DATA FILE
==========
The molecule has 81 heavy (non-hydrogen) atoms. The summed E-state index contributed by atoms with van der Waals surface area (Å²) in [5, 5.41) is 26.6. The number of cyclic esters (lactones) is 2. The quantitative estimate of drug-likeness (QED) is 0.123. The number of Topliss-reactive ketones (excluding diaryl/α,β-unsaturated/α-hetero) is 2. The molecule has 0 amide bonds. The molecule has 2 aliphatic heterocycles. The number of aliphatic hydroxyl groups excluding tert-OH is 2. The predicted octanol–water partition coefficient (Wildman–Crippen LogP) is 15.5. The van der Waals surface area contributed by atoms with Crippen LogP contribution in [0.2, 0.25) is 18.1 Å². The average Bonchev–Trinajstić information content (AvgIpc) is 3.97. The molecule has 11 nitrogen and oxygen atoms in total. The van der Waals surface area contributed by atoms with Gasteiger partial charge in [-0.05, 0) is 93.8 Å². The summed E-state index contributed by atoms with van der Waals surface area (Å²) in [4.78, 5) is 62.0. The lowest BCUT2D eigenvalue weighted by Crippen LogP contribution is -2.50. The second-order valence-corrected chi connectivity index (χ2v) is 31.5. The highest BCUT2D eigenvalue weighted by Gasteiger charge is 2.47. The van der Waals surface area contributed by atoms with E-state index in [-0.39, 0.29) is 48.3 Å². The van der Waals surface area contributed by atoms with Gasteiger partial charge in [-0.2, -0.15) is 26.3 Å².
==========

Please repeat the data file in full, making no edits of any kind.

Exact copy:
The molecule has 81 heavy (non-hydrogen) atoms. The summed E-state index contributed by atoms with van der Waals surface area (Å²) in [5, 5.41) is 26.6. The number of cyclic esters (lactones) is 2. The quantitative estimate of drug-likeness (QED) is 0.123. The number of Topliss-reactive ketones (excluding diaryl/α,β-unsaturated/α-hetero) is 2. The molecule has 0 amide bonds. The molecule has 2 aliphatic heterocycles. The number of aliphatic hydroxyl groups excluding tert-OH is 2. The predicted octanol–water partition coefficient (Wildman–Crippen LogP) is 15.5. The van der Waals surface area contributed by atoms with Crippen LogP contribution in [0.2, 0.25) is 18.1 Å². The average Bonchev–Trinajstić information content (AvgIpc) is 3.97. The molecule has 11 nitrogen and oxygen atoms in total. The van der Waals surface area contributed by atoms with Gasteiger partial charge in [-0.05, 0) is 93.8 Å². The summed E-state index contributed by atoms with van der Waals surface area (Å²) in [4.78, 5) is 62.0. The lowest BCUT2D eigenvalue weighted by Crippen LogP contribution is -2.50. The second-order valence-corrected chi connectivity index (χ2v) is 31.5. The highest BCUT2D eigenvalue weighted by Gasteiger charge is 2.47. The van der Waals surface area contributed by atoms with E-state index in [-0.39, 0.29) is 48.3 Å². The van der Waals surface area contributed by atoms with Gasteiger partial charge in [-0.2, -0.15) is 26.3 Å².